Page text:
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ENTERTAINMENT
August 3, 2012 | By Jamie Wetherbe
After a 45-year career writing some of the most successful musicals of all time, Andrew Lloyd Webber is set to make his mark on a perhaps less familiar format. The legendary composer will star in a new video game to be released Sept. 14. The Nintendo Wii game features (what else?) singing and dancing competitions in which up to four players can square off against each other, as well as a "career" mode where players can sing and dance their way to the top of the musical theater chain.
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ENTERTAINMENT
December 6, 2012 | By Ben Fritz
The launch of the biggest video games of the year was only enough to lessen the long-running slump in retail video game sales. U.S. game industry receipts were down 11% in November, the month that saw the debut of such hot titles as “Call of Duty: Black Ops II,” “Halo 4” and “Assassin's Creed III” -- the top three titles of the month, in that order. Searching for a silver lining, NPD Group analyst Liam Callahan noted that “November had the smallest year-over-year decrease we have seen for dollar and unit sales so far this year.” Microsoft's Xbox 360 was the No. 1 console for the 16th month straight, selling 1.26 million units.
BUSINESS
May 4, 2011 | By Alex Pham, Los Angeles Times
Despite being savaged by some critics when it debuted in March, THQ Inc.'s ambitious shooter game Homefront has shipped 2.6 million copies, the Agoura Hills video game publisher said Tuesday. The sales pushed the title well past the company's break-even mark of 2 million copies, said Brian Farrell, chief executive of THQ, during a conference call with analysts to announce the company's fiscal fourth quarter financial results. For each copy it sells beyond the 2 million mark, the game company sees an approximately 60% profit margin, which THQ chief financial officer Paul Pucino characterized as "extremely, extremely high.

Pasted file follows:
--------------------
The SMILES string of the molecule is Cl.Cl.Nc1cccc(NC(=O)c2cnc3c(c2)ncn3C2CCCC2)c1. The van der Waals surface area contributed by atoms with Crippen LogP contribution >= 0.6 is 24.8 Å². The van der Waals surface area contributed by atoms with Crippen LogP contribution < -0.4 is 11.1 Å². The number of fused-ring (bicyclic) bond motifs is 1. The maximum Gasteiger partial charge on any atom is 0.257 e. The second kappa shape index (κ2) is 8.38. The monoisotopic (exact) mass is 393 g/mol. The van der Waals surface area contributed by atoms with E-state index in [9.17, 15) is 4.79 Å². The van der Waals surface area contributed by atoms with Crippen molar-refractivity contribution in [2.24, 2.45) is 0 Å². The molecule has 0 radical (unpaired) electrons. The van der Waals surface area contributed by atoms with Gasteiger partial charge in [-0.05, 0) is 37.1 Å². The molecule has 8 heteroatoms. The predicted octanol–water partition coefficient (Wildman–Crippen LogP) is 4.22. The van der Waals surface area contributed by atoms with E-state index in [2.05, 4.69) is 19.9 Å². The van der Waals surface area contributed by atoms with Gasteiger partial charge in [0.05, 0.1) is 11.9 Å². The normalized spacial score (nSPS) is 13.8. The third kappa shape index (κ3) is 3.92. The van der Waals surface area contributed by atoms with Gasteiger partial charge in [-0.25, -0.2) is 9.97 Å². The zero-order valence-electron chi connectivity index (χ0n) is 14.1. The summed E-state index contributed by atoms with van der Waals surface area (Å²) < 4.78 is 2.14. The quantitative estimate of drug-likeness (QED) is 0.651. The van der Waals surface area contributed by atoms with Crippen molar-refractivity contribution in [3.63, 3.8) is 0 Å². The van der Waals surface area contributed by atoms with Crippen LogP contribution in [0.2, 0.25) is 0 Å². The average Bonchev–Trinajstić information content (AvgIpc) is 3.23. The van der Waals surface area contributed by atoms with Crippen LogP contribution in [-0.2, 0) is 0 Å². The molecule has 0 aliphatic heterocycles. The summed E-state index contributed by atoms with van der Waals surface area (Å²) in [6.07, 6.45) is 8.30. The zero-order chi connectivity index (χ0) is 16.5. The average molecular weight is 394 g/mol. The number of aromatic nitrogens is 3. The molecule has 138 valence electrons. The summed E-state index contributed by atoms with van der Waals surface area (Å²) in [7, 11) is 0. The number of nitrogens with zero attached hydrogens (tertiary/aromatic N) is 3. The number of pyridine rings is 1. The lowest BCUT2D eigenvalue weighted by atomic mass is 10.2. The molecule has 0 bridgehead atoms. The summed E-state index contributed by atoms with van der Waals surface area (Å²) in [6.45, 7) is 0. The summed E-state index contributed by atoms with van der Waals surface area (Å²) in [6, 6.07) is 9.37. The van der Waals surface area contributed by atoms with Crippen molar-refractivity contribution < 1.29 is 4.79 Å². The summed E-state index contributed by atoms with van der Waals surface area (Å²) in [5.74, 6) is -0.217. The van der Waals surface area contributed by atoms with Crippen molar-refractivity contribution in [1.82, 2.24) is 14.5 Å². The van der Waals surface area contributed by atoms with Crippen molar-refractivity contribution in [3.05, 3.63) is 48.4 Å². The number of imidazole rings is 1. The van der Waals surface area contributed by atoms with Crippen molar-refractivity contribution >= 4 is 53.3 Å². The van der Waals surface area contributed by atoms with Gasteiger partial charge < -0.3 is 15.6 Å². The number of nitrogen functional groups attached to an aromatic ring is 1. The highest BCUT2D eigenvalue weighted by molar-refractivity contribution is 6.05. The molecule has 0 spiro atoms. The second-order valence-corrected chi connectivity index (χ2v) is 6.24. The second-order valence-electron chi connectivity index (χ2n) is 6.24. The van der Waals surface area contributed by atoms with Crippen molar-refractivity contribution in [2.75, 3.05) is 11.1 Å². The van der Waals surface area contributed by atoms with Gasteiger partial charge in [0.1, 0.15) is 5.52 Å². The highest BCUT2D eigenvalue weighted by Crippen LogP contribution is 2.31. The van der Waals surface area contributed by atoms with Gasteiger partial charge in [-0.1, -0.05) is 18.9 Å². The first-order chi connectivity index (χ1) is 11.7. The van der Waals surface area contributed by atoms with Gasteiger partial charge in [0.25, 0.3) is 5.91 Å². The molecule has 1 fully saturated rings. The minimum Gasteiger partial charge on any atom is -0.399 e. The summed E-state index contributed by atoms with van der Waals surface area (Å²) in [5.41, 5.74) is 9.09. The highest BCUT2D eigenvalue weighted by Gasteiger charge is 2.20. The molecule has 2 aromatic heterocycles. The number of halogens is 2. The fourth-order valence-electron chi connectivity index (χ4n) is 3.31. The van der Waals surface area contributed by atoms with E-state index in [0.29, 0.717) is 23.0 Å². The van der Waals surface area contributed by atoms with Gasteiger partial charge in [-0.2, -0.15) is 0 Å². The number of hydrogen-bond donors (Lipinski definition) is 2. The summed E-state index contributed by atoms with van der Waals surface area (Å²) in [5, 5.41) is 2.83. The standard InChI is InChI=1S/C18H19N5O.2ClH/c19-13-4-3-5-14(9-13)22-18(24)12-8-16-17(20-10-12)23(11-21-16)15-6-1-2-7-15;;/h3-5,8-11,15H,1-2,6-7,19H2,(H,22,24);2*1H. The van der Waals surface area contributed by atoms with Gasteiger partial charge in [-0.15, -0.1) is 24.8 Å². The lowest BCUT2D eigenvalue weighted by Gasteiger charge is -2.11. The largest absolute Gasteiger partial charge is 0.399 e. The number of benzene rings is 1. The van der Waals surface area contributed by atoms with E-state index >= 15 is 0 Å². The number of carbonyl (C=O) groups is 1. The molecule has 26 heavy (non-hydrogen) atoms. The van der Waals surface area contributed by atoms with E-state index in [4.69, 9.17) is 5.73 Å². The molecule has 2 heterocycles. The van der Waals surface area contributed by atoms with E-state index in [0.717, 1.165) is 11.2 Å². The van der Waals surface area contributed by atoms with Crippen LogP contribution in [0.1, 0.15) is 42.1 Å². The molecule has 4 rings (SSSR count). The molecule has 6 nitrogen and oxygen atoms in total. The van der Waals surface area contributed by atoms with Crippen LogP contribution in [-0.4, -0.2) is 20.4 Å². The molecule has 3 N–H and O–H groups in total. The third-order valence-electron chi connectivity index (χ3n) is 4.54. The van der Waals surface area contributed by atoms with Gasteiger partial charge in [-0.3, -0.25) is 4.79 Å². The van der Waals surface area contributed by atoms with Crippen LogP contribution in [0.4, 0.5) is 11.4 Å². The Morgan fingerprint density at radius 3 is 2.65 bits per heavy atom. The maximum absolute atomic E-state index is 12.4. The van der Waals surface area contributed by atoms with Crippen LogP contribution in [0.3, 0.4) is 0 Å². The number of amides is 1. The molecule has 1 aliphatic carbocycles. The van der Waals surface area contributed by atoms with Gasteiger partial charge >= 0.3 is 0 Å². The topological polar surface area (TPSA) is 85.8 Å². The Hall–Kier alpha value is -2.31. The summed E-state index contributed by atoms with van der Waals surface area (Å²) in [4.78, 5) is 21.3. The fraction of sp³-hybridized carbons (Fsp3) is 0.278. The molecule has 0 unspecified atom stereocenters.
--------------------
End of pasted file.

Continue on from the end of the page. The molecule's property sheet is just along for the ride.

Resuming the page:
CALIFORNIA | LOCAL
November 26, 1993
Today is the kickoff of the holiday shopping season, and, in keeping with that tradition, millions of parents here in California and across the nation will make treks to neighborhood shops and malls. Those expeditions often will include stopovers at stores where video games are sold. A lot of these games are simply great fun. But, as state Atty. Gen. Dan Lungren points out, some are no laughing matter.
CALIFORNIA | LOCAL
July 31, 2013 | By Maura Dolan
SAN FRANCISCO -- A video game maker has no 1st Amendment right to use the likenesses of former college athletes without their permission or compensation, a federal appeals court ruled Wednesday. Ruling on a lawsuit by former college football star Samuel Keller, a panel of the U.S. 9 th Circuit Court of Appeals decided 2-1 that game maker Electronic Arts Inc. was not protected by free speech rights because the video games  “literally re-created Keller in the very setting in which he had achieved renown.” Keller, the starting quarterback for Arizona State University in 2005, transferred and played the 2007 season at the University of Nebraska.  He was joined in the suit, intended as a class action, by other former National Collegiate Athletic Assn.